HONOLULU -- Intensive early management of glucose with a target of 80-130 mg/dL using IV insulin after ischemic stroke did not improve outcomes but carried a higher severe hypoglycemia risk, the randomized SHINE trial showed.
Good functional outcome by 90-day modified Rankin scale (mRS) score adjusted for stroke severity was actually numerically more common with standard management of glucose to under 180 mg/dL with subcutaneous insulin in the first 12 hours of symptom onset (21.6% vs 20.5%, P=0.55).
Severe hypoglycemia occurred in 2.6% of intensively managed patients compared with none of the standard therapy group (risk difference 2.58, 95% CI 1.29-3.87), Karen Johnston, MD, of the University of Virginia in Charlottesville, reported here at the American Heart Association's International Stroke Conference.
The preferred glucose management strategy in acute stroke should be subcutaneous insulin with a target of under 180 mg/dL, Johnston concluded at the session, noting that the prior GIST-UK trial and two middle-phase trials suggesting safety had been underpowered.
"That trial answers a lot of unanswered questions," late-breaking clinical trial session moderator Louise McCullough, MD, PhD, of the University of Texas Health Science Center at Houston, told attendees.
Indeed, “hyperglycemia is common in acute stroke patients, and it’s linked to worse functional outcomes when compared with euglycemic stroke patients,” commented Miguel Perez-Pinzon, PhD, of the University of Miami and conference program committee chair.
“In clinical trials, the most important thing at the end is to have an unambiguous result… Sadly it’s negative, but there’s no doubt,” said Patrick Lyden, MD, of Cedars-Sinai Medical Center in Los Angeles.
“There’s a backstory, this is not the first glucose management trial,” he told MedPage Today. “Given the fact that you’ve got mixed messages coming to today and now you have a very clear answer. I personally wouldn’t want to mount another trial.”
It’s good news in a way, because standard therapy is less burdensome for nursing and other team members, Lyden noted.
Indeed, "hyperglycemia is common in acute stroke patients, and it's linked to worse functional outcomes when compared with euglycemic stroke patients," commented Miguel Perez-Pinzon, PhD, of the University of Miami and conference program committee chair.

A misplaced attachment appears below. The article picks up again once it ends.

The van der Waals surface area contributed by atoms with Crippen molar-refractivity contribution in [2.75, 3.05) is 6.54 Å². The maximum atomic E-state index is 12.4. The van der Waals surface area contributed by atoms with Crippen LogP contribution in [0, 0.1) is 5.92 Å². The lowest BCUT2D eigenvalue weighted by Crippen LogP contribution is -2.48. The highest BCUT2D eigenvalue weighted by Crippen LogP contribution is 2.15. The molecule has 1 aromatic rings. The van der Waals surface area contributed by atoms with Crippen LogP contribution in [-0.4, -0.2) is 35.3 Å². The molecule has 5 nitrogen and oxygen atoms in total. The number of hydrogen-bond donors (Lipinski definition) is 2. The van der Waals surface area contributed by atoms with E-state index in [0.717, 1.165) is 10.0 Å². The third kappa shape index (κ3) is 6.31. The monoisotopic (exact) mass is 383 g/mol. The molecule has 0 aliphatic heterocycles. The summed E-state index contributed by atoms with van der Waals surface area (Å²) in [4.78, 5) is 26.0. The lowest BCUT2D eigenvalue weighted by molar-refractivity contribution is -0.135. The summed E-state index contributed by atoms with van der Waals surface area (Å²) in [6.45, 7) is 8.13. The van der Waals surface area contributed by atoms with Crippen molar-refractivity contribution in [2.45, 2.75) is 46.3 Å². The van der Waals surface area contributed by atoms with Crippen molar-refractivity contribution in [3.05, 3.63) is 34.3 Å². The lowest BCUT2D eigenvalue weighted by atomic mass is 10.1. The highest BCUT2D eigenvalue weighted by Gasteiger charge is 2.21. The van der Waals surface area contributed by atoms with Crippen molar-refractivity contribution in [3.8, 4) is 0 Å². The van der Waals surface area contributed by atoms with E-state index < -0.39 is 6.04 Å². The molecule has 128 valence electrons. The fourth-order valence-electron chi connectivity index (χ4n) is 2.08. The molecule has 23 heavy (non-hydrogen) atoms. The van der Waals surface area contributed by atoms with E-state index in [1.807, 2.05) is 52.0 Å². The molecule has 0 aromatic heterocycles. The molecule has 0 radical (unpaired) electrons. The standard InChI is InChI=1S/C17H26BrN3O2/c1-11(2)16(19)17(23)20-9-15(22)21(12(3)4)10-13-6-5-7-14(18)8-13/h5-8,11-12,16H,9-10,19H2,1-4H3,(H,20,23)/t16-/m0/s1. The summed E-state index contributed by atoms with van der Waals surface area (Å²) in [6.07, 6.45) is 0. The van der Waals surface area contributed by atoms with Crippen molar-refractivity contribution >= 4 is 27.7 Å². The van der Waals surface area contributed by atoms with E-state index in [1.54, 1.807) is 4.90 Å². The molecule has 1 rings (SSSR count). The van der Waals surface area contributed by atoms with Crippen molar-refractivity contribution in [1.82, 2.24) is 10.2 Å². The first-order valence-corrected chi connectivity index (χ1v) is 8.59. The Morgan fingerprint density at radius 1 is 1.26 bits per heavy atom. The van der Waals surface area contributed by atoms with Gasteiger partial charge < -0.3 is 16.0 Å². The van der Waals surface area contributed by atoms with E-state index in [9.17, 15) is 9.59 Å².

Before the NIH-funded trial was stopped for futility, it included 1,151 patients with type 2 diabetes who either had glucose over 110 mg/dL at randomization (80%) or no known diabetes but a baseline glucose level of at least 150 mg/dL. Randomization was within 12 hours of symptom onset. Type 1 diabetes and dialysis patients were excluded.
Median baseline glucose was 188 mg/dL. Both groups quickly got to glucose target and maintained separation with an average 118 mg/dL in the intensive group and 179 mg/dL with standard management.
Criteria for favorable outcome were a 0 mRS if initial stroke severity was 3 to 7 on the NIHSS scale, 1 or less if NIHSS was 8 to 14, or up to 2 if NIHSS was 15 to 22. Average stroke severity was 7.
Treatment was single blind.
No differences in additional outcomes such as NIHSS of 0 or 1, stroke-related quality of life, and favorable Barthel Index were seen.
The study was funded by the National Institute of Neurological Disorders and Stroke (NINDS) of NIH.
Medical Decision Network provided the GlucoStabilizer, a computer decision support tool, at no cost.
Johnston disclosed relationships with the NINDS (Council), FDA (panel), ANA, AAN, AUPN, Biogen, and Diffusion Pharmaceuticals.
Lyden disclosed no relevant relationships with industry.
Intensive Early Glucose Control No Help for Stroke Recovery
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